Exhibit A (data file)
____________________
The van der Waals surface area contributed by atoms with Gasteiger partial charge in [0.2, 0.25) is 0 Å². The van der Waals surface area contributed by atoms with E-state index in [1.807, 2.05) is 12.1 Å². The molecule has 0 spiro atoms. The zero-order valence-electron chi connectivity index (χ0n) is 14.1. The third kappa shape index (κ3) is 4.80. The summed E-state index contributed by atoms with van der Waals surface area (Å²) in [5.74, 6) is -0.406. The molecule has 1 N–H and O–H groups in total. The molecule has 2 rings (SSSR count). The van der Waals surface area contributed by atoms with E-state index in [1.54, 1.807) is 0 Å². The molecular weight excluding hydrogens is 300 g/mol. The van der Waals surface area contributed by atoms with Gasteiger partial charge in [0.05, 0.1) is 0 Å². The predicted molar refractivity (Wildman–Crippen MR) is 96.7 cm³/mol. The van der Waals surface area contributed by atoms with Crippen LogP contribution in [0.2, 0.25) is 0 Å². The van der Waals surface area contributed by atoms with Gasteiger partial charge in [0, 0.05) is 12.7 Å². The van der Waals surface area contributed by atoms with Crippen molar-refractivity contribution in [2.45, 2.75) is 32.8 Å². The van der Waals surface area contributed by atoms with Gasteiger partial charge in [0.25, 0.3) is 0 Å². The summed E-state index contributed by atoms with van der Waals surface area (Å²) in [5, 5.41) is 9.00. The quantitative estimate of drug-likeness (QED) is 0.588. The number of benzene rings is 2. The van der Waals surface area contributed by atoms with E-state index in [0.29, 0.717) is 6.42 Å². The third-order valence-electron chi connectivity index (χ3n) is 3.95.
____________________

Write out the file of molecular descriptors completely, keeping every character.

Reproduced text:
The van der Waals surface area contributed by atoms with Gasteiger partial charge in [0.2, 0.25) is 0 Å². The van der Waals surface area contributed by atoms with E-state index in [1.807, 2.05) is 12.1 Å². The molecule has 0 spiro atoms. The zero-order valence-electron chi connectivity index (χ0n) is 14.1. The third kappa shape index (κ3) is 4.80. The summed E-state index contributed by atoms with van der Waals surface area (Å²) in [5.74, 6) is -0.406. The molecule has 1 N–H and O–H groups in total. The molecule has 2 rings (SSSR count). The van der Waals surface area contributed by atoms with E-state index in [1.54, 1.807) is 0 Å². The molecular weight excluding hydrogens is 300 g/mol. The van der Waals surface area contributed by atoms with Gasteiger partial charge in [0.05, 0.1) is 0 Å². The predicted molar refractivity (Wildman–Crippen MR) is 96.7 cm³/mol. The van der Waals surface area contributed by atoms with Crippen LogP contribution in [0.2, 0.25) is 0 Å². The van der Waals surface area contributed by atoms with Gasteiger partial charge in [0, 0.05) is 12.7 Å². The van der Waals surface area contributed by atoms with Crippen molar-refractivity contribution in [2.45, 2.75) is 32.8 Å². The van der Waals surface area contributed by atoms with Gasteiger partial charge in [0.25, 0.3) is 0 Å². The summed E-state index contributed by atoms with van der Waals surface area (Å²) in [5, 5.41) is 9.00. The quantitative estimate of drug-likeness (QED) is 0.588. The number of benzene rings is 2. The van der Waals surface area contributed by atoms with E-state index in [0.29, 0.717) is 6.42 Å². The third-order valence-electron chi connectivity index (χ3n) is 3.95.